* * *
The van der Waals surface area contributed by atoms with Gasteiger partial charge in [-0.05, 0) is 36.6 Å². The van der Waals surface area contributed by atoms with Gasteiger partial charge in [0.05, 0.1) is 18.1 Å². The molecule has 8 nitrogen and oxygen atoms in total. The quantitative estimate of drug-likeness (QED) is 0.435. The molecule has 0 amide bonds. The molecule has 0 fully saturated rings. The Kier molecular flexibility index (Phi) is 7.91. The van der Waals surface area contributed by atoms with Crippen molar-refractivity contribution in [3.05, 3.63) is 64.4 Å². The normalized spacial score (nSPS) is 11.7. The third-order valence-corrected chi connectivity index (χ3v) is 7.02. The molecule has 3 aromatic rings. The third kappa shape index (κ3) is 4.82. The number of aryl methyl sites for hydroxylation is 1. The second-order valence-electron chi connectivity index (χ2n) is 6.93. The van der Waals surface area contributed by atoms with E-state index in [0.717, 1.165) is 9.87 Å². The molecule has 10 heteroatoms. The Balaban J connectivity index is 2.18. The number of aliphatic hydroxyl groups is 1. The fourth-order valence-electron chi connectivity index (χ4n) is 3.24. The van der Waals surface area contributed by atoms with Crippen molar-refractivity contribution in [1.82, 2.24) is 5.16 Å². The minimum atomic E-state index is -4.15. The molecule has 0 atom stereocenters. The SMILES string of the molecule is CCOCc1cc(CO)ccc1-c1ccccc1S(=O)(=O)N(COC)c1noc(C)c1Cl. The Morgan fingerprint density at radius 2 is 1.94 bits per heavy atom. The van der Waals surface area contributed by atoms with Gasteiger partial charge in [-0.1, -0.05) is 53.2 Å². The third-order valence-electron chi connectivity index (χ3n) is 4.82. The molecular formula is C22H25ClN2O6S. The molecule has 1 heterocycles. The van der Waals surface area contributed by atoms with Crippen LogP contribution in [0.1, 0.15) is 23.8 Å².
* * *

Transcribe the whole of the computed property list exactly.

The van der Waals surface area contributed by atoms with Gasteiger partial charge in [-0.05, 0) is 36.6 Å². The van der Waals surface area contributed by atoms with Gasteiger partial charge in [0.05, 0.1) is 18.1 Å². The molecule has 8 nitrogen and oxygen atoms in total. The quantitative estimate of drug-likeness (QED) is 0.435. The molecule has 0 amide bonds. The molecule has 0 fully saturated rings. The Kier molecular flexibility index (Phi) is 7.91. The van der Waals surface area contributed by atoms with Crippen molar-refractivity contribution in [3.05, 3.63) is 64.4 Å². The normalized spacial score (nSPS) is 11.7. The third-order valence-corrected chi connectivity index (χ3v) is 7.02. The molecule has 3 aromatic rings. The third kappa shape index (κ3) is 4.82. The number of aryl methyl sites for hydroxylation is 1. The second-order valence-electron chi connectivity index (χ2n) is 6.93. The van der Waals surface area contributed by atoms with E-state index in [0.717, 1.165) is 9.87 Å². The molecule has 10 heteroatoms. The Balaban J connectivity index is 2.18. The number of aliphatic hydroxyl groups is 1. The fourth-order valence-electron chi connectivity index (χ4n) is 3.24. The van der Waals surface area contributed by atoms with Crippen molar-refractivity contribution in [1.82, 2.24) is 5.16 Å². The minimum atomic E-state index is -4.15. The molecule has 0 atom stereocenters. The SMILES string of the molecule is CCOCc1cc(CO)ccc1-c1ccccc1S(=O)(=O)N(COC)c1noc(C)c1Cl. The Morgan fingerprint density at radius 2 is 1.94 bits per heavy atom. The van der Waals surface area contributed by atoms with Gasteiger partial charge in [-0.1, -0.05) is 53.2 Å². The third-order valence-electron chi connectivity index (χ3n) is 4.82. The molecular formula is C22H25ClN2O6S. The molecule has 1 heterocycles. The van der Waals surface area contributed by atoms with Crippen LogP contribution in [0.1, 0.15) is 23.8 Å².